"Don't put us all in the same boat," Frederic Moncassin of Gan had said, as the Tour plodded on and the crowds grew more hostile. "I'm not moved by what happened to Virenque. He is an asshole and you can quote me. He never stops showing off."
But the long-term damage had already been done. Looking at the long list of races and sponsors lost to cycling in France since then, there's no doubt that the aftershocks and recriminations of Festina killed the interest of a generation of French fans.
The sense of disillusion reached its nadir on the climb of Le Semnoz on stage 17, when more rider protests and go-slows reduced the race to a farce. Already that day, riders had peeled off their race numbers, sat in the road, bickered and sulked. Some had given up and gone home.
At the summit of the Semnoz, angry spectators spat and swore at the riders. Some fans dropped their shorts and mooned at Leblanc as his race director's car crawled through the melée. At the finish in Aix-les-Bains, the TVM team joined hands and led the peloton home as if some great triumph had been achieved.
Photo: Getty Images Sport
Looking back, I can hardly remember any racing beyond Pantani's slaying of Ullrich on the road to Les Deux Alpes. I remember watching Ullrich cross the finish line, puffy-eyed and feeble, a spent force, held up by teammates Bjarne Riis and Udo Bolts. I remember, too, his Lazarus-like resurrection on the next day's climb of the Madeleine.
And I remember queuing late one evening in a McDonalds in Pontarlier, where a well-known and still active directeur sportif, who should have been with his riders in their hotel back across the border in Switzerland, met a man driving one of the caravane publicitaire’s refrigerated drinks vans.
Perhaps the biggest irony was that Lance Armstrong, post chemotherapy, was back at the Tour, working for American TV as a guest pundit. I saw him standing on his own among the miles of spaghetti – the wires and cables in the broadcast zone – even as Pantani, Bobby Julich, and Ullrich rode the final time trial from Montceau-les-Mines to Le Creusot.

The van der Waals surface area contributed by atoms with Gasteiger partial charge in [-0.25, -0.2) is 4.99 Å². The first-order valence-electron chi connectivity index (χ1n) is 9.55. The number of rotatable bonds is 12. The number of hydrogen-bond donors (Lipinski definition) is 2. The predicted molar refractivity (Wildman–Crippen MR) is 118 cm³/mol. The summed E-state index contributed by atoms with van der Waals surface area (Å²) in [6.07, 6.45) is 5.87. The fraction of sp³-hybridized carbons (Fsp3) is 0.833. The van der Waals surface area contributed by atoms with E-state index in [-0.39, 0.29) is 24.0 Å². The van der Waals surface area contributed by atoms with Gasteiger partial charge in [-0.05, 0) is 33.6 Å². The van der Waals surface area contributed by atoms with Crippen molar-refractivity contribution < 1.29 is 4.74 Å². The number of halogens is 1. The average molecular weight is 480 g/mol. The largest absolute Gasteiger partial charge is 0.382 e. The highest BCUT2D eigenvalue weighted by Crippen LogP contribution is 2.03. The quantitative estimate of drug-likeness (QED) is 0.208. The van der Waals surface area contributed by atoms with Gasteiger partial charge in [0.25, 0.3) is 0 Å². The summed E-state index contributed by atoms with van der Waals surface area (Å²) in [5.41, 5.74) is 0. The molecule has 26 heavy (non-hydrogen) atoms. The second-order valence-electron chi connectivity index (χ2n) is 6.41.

We chatted briefly and he told me about his plans to ride that year's Vuelta a España. He was optimistic for his comeback. The next day, Pantani was crowned Tour champion in Paris. Of the 189 starters, only 96 finished the race.
After I returned home from the 1998 Tour, a letter arrived from Switzerland. It was from Hein Verbruggen, President of the UCI, who said he was writing on behalf of the UCI and Jean-Marie Leblanc. Verbruggen had been on holiday in India during that year's Tour.
The President wasn't happy. I was a 'demagogue', Verbruggen claimed, and my articles during that July had been inaccurate and wrong, with too great an emphasis on doping, rather than sport.
Despite the hand wringing and gnashing of teeth in the aftermath of Festina, the Tour clung onto life after all. At the usual route presentation for the following year's race, Jean-Claude Killy said that the 1998 Tour had survived because it was "so great".
"Because the Tour is so great, it lives on," Killy said. "Because it lives on it will never again be the symbol of doping, but a symbol of the war against doping. We will never give up the fight against doping."
The audience in the Palais des Congres in Paris applauded loudly. The following July, Lance Armstrong, leading the US Postal Service team, was back on the Tour's start line, for what they labelled 'The Tour of Renewal'. This, then, post-Festina, was the Tour’s Brave New World.